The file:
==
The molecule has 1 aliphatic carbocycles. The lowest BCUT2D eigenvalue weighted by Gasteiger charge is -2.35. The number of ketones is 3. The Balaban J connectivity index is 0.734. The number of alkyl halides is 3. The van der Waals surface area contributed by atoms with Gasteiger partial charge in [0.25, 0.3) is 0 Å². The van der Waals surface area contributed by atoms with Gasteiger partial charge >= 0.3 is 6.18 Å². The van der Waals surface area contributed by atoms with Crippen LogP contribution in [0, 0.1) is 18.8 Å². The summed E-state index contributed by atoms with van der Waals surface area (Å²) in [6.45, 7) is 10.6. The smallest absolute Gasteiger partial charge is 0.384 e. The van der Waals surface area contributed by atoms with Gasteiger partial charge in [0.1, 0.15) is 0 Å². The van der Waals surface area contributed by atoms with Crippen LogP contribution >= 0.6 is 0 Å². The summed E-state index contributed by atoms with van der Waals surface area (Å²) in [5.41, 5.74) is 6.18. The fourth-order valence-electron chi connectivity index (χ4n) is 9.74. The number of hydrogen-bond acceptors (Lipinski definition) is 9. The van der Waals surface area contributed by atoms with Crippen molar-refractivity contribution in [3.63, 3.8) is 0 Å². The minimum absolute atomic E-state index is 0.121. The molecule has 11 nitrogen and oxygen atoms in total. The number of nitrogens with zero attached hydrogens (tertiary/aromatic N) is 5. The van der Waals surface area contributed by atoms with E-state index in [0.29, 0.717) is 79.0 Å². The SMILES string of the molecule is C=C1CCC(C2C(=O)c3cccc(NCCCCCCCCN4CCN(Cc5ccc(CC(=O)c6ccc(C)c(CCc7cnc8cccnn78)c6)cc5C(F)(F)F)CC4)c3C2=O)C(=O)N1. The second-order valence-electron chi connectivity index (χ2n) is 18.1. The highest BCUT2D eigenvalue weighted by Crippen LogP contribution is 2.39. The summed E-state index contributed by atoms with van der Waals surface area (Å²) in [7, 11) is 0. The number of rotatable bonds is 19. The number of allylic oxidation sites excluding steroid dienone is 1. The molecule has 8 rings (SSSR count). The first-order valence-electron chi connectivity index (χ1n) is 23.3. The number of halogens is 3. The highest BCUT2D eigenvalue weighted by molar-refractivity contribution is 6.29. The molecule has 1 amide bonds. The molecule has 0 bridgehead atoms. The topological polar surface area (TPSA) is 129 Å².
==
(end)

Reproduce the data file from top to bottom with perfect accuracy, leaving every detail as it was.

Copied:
The molecule has 1 aliphatic carbocycles. The lowest BCUT2D eigenvalue weighted by Gasteiger charge is -2.35. The number of ketones is 3. The Balaban J connectivity index is 0.734. The number of alkyl halides is 3. The van der Waals surface area contributed by atoms with Gasteiger partial charge in [0.25, 0.3) is 0 Å². The van der Waals surface area contributed by atoms with Gasteiger partial charge >= 0.3 is 6.18 Å². The van der Waals surface area contributed by atoms with Crippen LogP contribution in [0, 0.1) is 18.8 Å². The summed E-state index contributed by atoms with van der Waals surface area (Å²) in [6.45, 7) is 10.6. The smallest absolute Gasteiger partial charge is 0.384 e. The van der Waals surface area contributed by atoms with Gasteiger partial charge in [0.1, 0.15) is 0 Å². The van der Waals surface area contributed by atoms with Crippen LogP contribution >= 0.6 is 0 Å². The summed E-state index contributed by atoms with van der Waals surface area (Å²) in [5.41, 5.74) is 6.18. The fourth-order valence-electron chi connectivity index (χ4n) is 9.74. The number of hydrogen-bond acceptors (Lipinski definition) is 9. The van der Waals surface area contributed by atoms with Crippen molar-refractivity contribution in [3.63, 3.8) is 0 Å². The minimum absolute atomic E-state index is 0.121. The molecule has 11 nitrogen and oxygen atoms in total. The number of nitrogens with zero attached hydrogens (tertiary/aromatic N) is 5. The van der Waals surface area contributed by atoms with E-state index in [0.29, 0.717) is 79.0 Å². The SMILES string of the molecule is C=C1CCC(C2C(=O)c3cccc(NCCCCCCCCN4CCN(Cc5ccc(CC(=O)c6ccc(C)c(CCc7cnc8cccnn78)c6)cc5C(F)(F)F)CC4)c3C2=O)C(=O)N1. The second-order valence-electron chi connectivity index (χ2n) is 18.1. The highest BCUT2D eigenvalue weighted by Crippen LogP contribution is 2.39. The summed E-state index contributed by atoms with van der Waals surface area (Å²) in [7, 11) is 0. The number of rotatable bonds is 19. The number of allylic oxidation sites excluding steroid dienone is 1. The molecule has 8 rings (SSSR count). The first-order valence-electron chi connectivity index (χ1n) is 23.3. The number of halogens is 3. The highest BCUT2D eigenvalue weighted by molar-refractivity contribution is 6.29. The molecule has 1 amide bonds. The molecule has 0 bridgehead atoms. The topological polar surface area (TPSA) is 129 Å².